A new book lays bare the grisly logic of mass killing in Vietnam
Kill Anything That Moves:
The Real American War in Vietnam
by Nick Turse
$30.00 List Price
One dark night in South Vietnam in mid-1969, I stopped for a beer at the rickety shack that served as an officers’ club for the First Marine Division, based a few miles outside of Da Nang, on the central coast. I had just delivered an intelligence report warning of an enemy rocket attack on the city.
I found myself sitting next to a guy with a war-weary, thousand-yard stare. He turned out to be a navy doctor assigned to one of those medical teams that (along with other “hearts and minds” civic projects) were supposed to bring the locals over to our side. He started telling me about days spent taking peasants’ blood pressures, cleaning sores, listening to tubercular chests, giving shots, and so forth. And then I noticed his cheeks were moist with tears. He took a drag on his cigarette.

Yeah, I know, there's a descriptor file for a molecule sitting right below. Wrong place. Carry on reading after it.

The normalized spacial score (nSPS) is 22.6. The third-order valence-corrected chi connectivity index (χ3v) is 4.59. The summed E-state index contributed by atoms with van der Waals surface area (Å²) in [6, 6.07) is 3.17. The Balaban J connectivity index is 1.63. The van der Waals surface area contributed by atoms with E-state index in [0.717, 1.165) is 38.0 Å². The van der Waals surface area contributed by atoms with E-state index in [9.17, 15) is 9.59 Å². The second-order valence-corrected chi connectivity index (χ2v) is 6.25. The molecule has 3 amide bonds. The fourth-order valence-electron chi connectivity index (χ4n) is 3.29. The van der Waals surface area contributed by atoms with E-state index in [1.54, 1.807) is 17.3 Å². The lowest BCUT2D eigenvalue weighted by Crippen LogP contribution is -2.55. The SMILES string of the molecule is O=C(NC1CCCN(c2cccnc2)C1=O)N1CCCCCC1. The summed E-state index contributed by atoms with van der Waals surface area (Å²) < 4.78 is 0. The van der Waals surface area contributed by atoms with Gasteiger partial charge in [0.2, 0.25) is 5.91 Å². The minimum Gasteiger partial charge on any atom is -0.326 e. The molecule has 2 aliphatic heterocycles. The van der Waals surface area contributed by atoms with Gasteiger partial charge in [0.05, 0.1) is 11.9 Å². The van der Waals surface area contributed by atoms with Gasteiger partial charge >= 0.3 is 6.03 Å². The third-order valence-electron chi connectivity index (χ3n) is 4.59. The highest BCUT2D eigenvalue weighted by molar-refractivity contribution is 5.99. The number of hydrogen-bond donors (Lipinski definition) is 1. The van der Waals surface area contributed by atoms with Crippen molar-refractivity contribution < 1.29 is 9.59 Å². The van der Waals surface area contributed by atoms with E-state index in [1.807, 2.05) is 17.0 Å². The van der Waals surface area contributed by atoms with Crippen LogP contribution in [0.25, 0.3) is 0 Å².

“We fix ’em up,” he said softly, wiping the tears away, “and then they”—he nodded at the distant sound of outgoing artillery—“then they blow ’em away.”
It was called “H & I fire,” short for “harassment and interdiction”: willy-nilly artillery barrages into the dark night to terrorize Communist units in the area. The problem was that people—civilian people—lived in those “free fire zones,” too. By night, the doctor told me, the marine gunners vaporized the very people he’d spent the day “helping.”
In truth, you only needed a few weeks in Vietnam to know the place was seriously fucked up. A few more weeks in, you just wanted to survive the madness. “Mistakes were made,” it was always said—and it still is, in many quarters—about the conduct of the war: The civilian slaughter wasn’t deliberate,